Between GPS satellites and the Australian Surveying and Land Information Group are eight Linux systems, which have been collecting data for the last year. Find out how they're set up and how they keep everything running.
I was approached in September 1993 by Martin Hendy at AUSLIG (Australian Surveying and Land Information Group) to give him some information about Linux to see if it was suitable for a large project they had underway.
After I showed him a couple of Linux systems and gave him a rundown, he decided to go ahead, and the end result is that there are now eight Linux boxes scattered around Australia, gathering data on the Global Positioning System. The current systems are at Darwin, Ceduna, Alice Springs, Mawson Base (Antarctica), Davis Base (Antarctica), Casey Base (Antarctica), Macquarie Island, and Hobart. More are planned for other parts of Australia.
The application is a data gathering one. The Linux boxes are attached via serial ports to a “TurboRogue” satellite receiver system, which monitors the 32-satellite Global Positioning System. Data is downloaded from the satellites and stored in a 4MB flashcard in the back of the TurboRogue, and from there it is downloaded to the Linux systems. These systems store the data and forward it to a base system in Canberra.
The monitoring of the GPS system is essential for accurate surveying work. Some other countries (notably Canada) have set up similar networks for the same purpose.
Some of the Linux systems are connected directly to AARNet via Ethernet (yes, Antarctica is networked!) while others have 14.4 Kbps modems and download data via scheduled cron jobs, using the term package. Even the machines on the net have modems, as we can't absolutely rely on the network link.
The Antarctic Linux systems are Digital 48633DX MT PCs with 8MB RAM. They have two 345MB IDE hard disks, with only one electrically connected, (the other is identically configured as a backup). They have one 1.44MB floppy drive and a spare floppy (again, not connected). They have WD8013 Ethernet cards and DataLink 14.4 Kbps modems.
The Linux systems for the other Australian sites are rack-mounted “clone” PCs, for various reasons. They are identically configured.
Each system has four serial ports, each on its own interrupt. We achieved this by making some minor modifications to a cheap 2-port serial board we bought in Canberra. The more recently installed systems have eight serial ports using two 4-port cards. The extra serial lines allow for control of more equipment.
The other custom hardware is a “rebooting module” designed and built by Anthony Wesley here in Canberra. It is a small box that attaches to a serial port, a power lead and the reset line of the computer. Basically, it expects a “healthy” signal from the computer every five minutes on the serial line, or else it “presses reset” by shorting the reset line for 30 seconds. These boxes are very rarely needed, but it's good to know that they are there.
A process runs a script to check half a dozen things every minute and outputs the “healthy” signal if they all pass.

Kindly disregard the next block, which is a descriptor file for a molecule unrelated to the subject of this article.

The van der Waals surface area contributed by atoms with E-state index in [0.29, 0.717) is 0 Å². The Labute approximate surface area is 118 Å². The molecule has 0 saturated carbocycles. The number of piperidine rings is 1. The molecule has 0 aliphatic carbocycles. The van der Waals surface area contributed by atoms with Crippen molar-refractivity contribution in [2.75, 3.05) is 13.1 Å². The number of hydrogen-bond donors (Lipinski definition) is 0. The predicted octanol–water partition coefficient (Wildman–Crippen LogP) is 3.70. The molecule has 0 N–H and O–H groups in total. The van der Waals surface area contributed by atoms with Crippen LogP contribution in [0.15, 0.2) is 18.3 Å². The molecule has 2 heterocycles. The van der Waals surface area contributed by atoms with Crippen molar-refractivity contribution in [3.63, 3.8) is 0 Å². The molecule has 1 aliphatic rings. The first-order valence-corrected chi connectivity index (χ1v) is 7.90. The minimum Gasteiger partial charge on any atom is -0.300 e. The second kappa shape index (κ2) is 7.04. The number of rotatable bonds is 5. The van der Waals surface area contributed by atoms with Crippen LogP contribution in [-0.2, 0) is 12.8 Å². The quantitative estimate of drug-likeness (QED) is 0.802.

The systems originally ran 0.99pl12 with a few patches. I chose this because I have found it stable for my own use. We have upgraded (only rarely) when we needed particular features or bugs fixed. One of the features of having the PCs running Linux (they were considering DOS) is that we can completely replace the system remotely, either via modem or the net.
Each hard disk has four partitions: a DOS partition with their old software on it (just in case), two Linux root partitions (identically configured), and a data partition (the bulk of the disk).
The Linux root partitions are 20MB and are only half full! Most of them are, in fact, taken up with things that are only included “just in case”, like kernel sources, gcc, sources for the TurboRogue controlling software and even Emacs 19.16 (to make life a little easier).
I have designed the system to be very small. It is small enough, in fact, that the whole system can operate from a single 1.44MB floppy if I leave out the “optional extras”. This is achieved by having the whole of the /usr tree in a compressed tar file which uncompresses onto a ramdisk on bootup, and having next to nothing outside of /usr. The systems on the hard disk are already uncompressed.
This means that in case of emergency we can tell the on-site operators to insert one of the duplicate “Emergency root disks” and we can operate the complete system remotely just from the floppy, including disk-fixing tools like fdisk and e2fsck.
cron is used to control the regular downloading of data from the TurboRogue and transmitting the data to Canberra. Checksums are used to ensure the data is correctly transmitted, and it is re-transmitted if necessary.
Since October 1993, when the first systems in Antarctica came on-line, an enormous amount of data has flowed from the remote systems to the main system here in Canberra. It is a great credit to Linux that it has performed so well under difficult conditions. Congratulations to Linus and all the Linux developers!